Pint Sized Adventurers

Ed Sharrow
6 min readJun 25, 2019

Run. Run. Run. Not out of fear but out of the frustration growing from disappointment and sadness. Run to something better. Run from something painful.

Me with one of my favorite toys at that age.

The idea of going to a better place when things weren’t going well, began at a young age for me. My father Darwin worked for Ralston Purina company selling grain and agricultural supplies to farmers during my earliest years. Due to demands from management behind the red and white check square, Ralston Purina’s company logo, Darwin moved our family from Williamstown, Vermont to Bernardston, Massachusetts when I was about three years old. I wasn’t aware of what was happening when my parents packed up our little A-frame home that was located next door to my grandparents’ white house. The family farm where my mother was raised.

Even at three years old, I had several things that I already enjoyed on the hillside in Williamstown. We lived in a two-story A-frame house. The sloping roof was windowless but provided fun nooks to crawl into. Some bedrooms were above the kitchen and bathroom and a narrow, wooden staircase led up to the second floor. There was the Old Henry Road, a dirt road little more than one lane wide beside the A-frame. It’s paved now and the A-frame was replaced years ago, so don’t bother looking for them. The dirt road extended back into the woods past other rural farm houses. Beside that road there were moss covered rocks under a canopy of tall trees. A stream that ran hard during the spring snow melt created a lush environment for unusual plants. Two plants that amazed me were fiddlehead ferns and pitcher plants. My mother Ruth boiled the spring fronds when they were tightly coiled stems of light green. Once boiled and served with butter they tasted like spinach but had the pulp consistency of stems, not leafs. The pitcher plants were small green goblets that caught unaware flies in their sticky insides. My older sisters always encouraged me to look inside and see if the plants had a crunchy dinner in their stew.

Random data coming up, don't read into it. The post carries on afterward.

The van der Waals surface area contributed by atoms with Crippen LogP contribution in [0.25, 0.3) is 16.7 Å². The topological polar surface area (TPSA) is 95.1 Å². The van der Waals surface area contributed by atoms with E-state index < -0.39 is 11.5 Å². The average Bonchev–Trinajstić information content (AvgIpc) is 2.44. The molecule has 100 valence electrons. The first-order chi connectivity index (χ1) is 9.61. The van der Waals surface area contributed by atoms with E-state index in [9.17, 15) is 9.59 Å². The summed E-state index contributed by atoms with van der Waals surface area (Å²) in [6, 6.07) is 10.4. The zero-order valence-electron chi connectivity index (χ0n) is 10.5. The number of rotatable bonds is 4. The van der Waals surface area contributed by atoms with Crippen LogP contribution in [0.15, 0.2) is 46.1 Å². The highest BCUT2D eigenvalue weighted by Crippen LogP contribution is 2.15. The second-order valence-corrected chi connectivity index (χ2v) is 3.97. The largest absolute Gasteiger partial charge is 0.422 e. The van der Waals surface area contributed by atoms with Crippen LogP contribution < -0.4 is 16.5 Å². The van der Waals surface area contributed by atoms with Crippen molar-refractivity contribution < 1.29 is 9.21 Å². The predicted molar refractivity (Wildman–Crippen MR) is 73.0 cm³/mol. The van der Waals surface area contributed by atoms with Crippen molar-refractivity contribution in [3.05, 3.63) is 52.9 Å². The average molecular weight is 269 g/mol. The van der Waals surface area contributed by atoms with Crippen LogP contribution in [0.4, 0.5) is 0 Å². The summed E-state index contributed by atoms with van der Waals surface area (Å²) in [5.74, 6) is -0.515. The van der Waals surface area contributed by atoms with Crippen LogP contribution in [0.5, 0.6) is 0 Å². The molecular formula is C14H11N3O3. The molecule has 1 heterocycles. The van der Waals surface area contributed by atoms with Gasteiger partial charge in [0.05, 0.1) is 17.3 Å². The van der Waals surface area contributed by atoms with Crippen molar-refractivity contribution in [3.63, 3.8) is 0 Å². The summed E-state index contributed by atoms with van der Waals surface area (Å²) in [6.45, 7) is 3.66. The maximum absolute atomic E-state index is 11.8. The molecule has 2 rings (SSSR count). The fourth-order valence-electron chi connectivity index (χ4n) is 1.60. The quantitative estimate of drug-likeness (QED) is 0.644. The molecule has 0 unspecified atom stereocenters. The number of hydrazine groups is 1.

My maternal grandmother, grandfather, and my Aunt Rachel still lived in the farmhouse just downhill from the A-frame at that time. Grandma Morse was always happy to see me. She lives on in my memory as unchanging and happy. She was a thin, ancient woman with white hair curled up and away from her face with a permanent hairstyle treatment. She hugged me in her…

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